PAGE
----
Paying Fees and Expenses
This is an area you will have to negotiate with your attorney. There are going to be significant costs to carry out the case, such as investigators, court reporters, costs of obtaining records, etc. In most cases, the attorney will require his or her client to pay these costs as they become due. An alternative would be to put down a deposit in which the attorney works off for expenses until the fund is depleted, at which point you will be required to refund the account.
Now, this is not always the case. If you are financially challenged, you may be able to negotiate with the attorney to cover the fees and expenses for you in exchange for a higher percentage upon settlement. For instance, if you cannot afford to pay the fees, the attorney may work on a 50/50 split, but they cover all costs regardless of how the case settles. For example, if you have a case that settles for $100,000 and incurred $10,000 in expenses, you will only receive $40,000 upon settlement, as the attorney would receive his or her $50,000 contingency fee as well as being reimbursed for the $10,000 in expenses.
If you do go this route, however, you should insist on the split taking place on the net settlement, not the gross settlement number. In fact, you should insist on this regardless of the arrangement you have with your attorney. In the example above, you would save yourself $5,000 in attorney fees. $100,000 – $10,000 = $90,000, which is then split 50/50, giving both parties $45,000.
In a case where you paid for the fees out of your own pocket, you also want to make sure you are reimbursed for those fees prior to the attorney getting his or her cut. For example, if you were working on a 70/30 split and did not recover the fees prior, in a $100,000 settlement with $10,000 in fees, your attorney would receive the full $30,000 share. However, by insisting on a net settlement, you would only be paying your attorney $27,000, saving yourself an additional $3,000 in attorney fees.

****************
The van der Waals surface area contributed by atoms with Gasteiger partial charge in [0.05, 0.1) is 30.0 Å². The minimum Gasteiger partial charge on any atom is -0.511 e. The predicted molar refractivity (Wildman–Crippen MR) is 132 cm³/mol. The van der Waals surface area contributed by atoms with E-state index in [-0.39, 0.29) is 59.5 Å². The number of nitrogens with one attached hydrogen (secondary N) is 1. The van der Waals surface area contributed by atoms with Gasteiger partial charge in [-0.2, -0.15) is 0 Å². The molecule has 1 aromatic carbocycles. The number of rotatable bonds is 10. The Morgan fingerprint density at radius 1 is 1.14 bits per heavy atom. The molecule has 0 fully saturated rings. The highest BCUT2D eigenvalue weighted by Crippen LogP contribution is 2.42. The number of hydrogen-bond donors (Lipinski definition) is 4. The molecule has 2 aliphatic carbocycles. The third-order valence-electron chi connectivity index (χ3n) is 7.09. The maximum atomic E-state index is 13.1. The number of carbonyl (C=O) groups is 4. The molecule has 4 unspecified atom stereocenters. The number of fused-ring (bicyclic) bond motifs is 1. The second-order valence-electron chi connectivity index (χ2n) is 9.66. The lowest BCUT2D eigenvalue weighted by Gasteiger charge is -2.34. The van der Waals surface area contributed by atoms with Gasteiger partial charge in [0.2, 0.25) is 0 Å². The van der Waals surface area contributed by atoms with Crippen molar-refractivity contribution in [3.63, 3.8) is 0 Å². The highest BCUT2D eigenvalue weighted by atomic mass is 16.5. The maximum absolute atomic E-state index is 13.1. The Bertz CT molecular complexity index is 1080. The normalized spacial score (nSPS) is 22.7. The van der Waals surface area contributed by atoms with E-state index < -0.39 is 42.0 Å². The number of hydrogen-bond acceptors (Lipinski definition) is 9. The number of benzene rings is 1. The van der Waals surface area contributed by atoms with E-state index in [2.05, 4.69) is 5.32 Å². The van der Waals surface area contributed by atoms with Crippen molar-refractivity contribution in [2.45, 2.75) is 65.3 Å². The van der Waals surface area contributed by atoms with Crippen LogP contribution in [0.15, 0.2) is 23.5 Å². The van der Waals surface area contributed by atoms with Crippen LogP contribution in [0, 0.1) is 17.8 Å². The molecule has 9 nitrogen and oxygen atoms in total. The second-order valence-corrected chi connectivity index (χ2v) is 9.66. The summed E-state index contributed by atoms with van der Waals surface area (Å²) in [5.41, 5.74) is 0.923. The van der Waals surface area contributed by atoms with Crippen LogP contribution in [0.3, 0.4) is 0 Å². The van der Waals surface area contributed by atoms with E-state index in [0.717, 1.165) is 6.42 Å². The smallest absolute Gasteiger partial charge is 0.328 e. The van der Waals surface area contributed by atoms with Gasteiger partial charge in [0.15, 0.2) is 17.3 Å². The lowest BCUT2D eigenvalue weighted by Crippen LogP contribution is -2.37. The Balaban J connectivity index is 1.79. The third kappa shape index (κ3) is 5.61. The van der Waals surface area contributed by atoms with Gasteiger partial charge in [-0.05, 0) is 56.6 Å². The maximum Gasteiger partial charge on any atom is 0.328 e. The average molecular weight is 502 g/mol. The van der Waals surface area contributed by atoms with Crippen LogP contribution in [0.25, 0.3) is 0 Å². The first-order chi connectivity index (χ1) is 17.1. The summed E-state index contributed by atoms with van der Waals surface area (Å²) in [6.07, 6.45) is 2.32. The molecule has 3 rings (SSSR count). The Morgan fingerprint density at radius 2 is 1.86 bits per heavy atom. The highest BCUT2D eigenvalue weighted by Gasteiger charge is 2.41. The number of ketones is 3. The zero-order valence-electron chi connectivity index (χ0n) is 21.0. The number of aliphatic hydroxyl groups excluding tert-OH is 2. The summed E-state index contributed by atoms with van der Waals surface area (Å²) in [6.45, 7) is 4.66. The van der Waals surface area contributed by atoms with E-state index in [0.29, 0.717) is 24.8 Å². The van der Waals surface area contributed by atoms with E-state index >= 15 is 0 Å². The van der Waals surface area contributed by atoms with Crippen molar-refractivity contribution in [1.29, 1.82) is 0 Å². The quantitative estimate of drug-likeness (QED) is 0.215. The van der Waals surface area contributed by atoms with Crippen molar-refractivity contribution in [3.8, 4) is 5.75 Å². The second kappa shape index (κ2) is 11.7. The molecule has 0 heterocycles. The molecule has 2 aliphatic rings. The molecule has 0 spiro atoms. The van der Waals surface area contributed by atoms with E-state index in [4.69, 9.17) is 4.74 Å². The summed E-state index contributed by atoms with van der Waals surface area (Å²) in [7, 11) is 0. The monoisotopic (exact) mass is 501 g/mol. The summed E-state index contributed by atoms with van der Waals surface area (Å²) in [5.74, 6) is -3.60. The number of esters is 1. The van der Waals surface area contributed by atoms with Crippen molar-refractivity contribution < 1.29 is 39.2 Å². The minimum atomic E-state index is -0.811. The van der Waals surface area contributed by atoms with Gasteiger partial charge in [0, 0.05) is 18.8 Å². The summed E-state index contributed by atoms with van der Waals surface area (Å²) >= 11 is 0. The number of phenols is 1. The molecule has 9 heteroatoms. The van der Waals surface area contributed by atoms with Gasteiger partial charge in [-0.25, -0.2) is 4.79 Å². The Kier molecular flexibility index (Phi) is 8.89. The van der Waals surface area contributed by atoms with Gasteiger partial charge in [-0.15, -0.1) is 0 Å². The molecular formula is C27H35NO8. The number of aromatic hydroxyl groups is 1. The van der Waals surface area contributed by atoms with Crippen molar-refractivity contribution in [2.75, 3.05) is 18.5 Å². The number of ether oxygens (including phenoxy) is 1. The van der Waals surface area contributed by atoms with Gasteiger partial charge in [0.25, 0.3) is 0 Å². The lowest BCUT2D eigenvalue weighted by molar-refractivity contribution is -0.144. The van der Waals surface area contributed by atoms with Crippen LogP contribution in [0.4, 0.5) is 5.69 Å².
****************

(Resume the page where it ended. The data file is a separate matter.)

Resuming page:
Should I Hire a Car Accident Attorney?
Generally speaking, when incurring serious injuries, the smartest move you can make is to hire a car accident attorney. If the accident was only a minor collision with no injuries and little to no damage to the car, the case will probably be settled by the insurance companies or in small claims court. When extensive medical treatment is involved, however, the only way to ensure you are getting the settlement you deserve is to use a skilled and experienced attorney specializing in car accidents. For more information about our legal services or if you are interested in hiring a car accident attorney, click here.
Taryn J. White is a legal research specialist and Injury law news reporter. Her current accomplishments include helping those facing any injuries from vehicle accidents, workplace accidents, and medical malpractice.